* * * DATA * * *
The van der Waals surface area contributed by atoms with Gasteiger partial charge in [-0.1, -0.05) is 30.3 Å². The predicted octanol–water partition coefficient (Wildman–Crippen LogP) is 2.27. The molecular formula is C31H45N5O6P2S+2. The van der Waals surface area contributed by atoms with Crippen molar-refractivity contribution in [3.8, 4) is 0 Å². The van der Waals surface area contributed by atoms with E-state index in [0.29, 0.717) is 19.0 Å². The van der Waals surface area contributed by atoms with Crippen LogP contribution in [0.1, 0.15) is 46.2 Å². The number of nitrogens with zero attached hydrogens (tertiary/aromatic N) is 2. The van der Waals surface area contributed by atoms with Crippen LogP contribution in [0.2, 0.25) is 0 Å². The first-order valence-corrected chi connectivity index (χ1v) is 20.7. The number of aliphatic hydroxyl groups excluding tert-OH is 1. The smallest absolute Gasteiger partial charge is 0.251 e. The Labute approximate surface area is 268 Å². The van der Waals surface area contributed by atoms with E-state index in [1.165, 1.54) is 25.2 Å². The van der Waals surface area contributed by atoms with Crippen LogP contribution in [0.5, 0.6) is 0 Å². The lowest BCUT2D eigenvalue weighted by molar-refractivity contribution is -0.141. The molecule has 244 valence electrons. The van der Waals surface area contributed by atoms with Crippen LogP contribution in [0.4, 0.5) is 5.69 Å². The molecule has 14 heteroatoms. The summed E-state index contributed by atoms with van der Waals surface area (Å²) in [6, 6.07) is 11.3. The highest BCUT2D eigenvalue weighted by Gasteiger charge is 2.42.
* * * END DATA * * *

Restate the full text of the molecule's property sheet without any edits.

The van der Waals surface area contributed by atoms with Gasteiger partial charge in [-0.1, -0.05) is 30.3 Å². The predicted octanol–water partition coefficient (Wildman–Crippen LogP) is 2.27. The molecular formula is C31H45N5O6P2S+2. The van der Waals surface area contributed by atoms with Crippen molar-refractivity contribution in [3.8, 4) is 0 Å². The van der Waals surface area contributed by atoms with E-state index in [0.29, 0.717) is 19.0 Å². The van der Waals surface area contributed by atoms with Crippen LogP contribution in [0.1, 0.15) is 46.2 Å². The number of nitrogens with zero attached hydrogens (tertiary/aromatic N) is 2. The van der Waals surface area contributed by atoms with Crippen LogP contribution in [0.2, 0.25) is 0 Å². The first-order valence-corrected chi connectivity index (χ1v) is 20.7. The number of aliphatic hydroxyl groups excluding tert-OH is 1. The smallest absolute Gasteiger partial charge is 0.251 e. The Labute approximate surface area is 268 Å². The van der Waals surface area contributed by atoms with E-state index in [1.165, 1.54) is 25.2 Å². The van der Waals surface area contributed by atoms with Crippen LogP contribution in [0.5, 0.6) is 0 Å². The lowest BCUT2D eigenvalue weighted by molar-refractivity contribution is -0.141. The molecule has 244 valence electrons. The van der Waals surface area contributed by atoms with Crippen LogP contribution in [0.4, 0.5) is 5.69 Å². The molecule has 14 heteroatoms. The summed E-state index contributed by atoms with van der Waals surface area (Å²) in [6, 6.07) is 11.3. The highest BCUT2D eigenvalue weighted by Gasteiger charge is 2.42.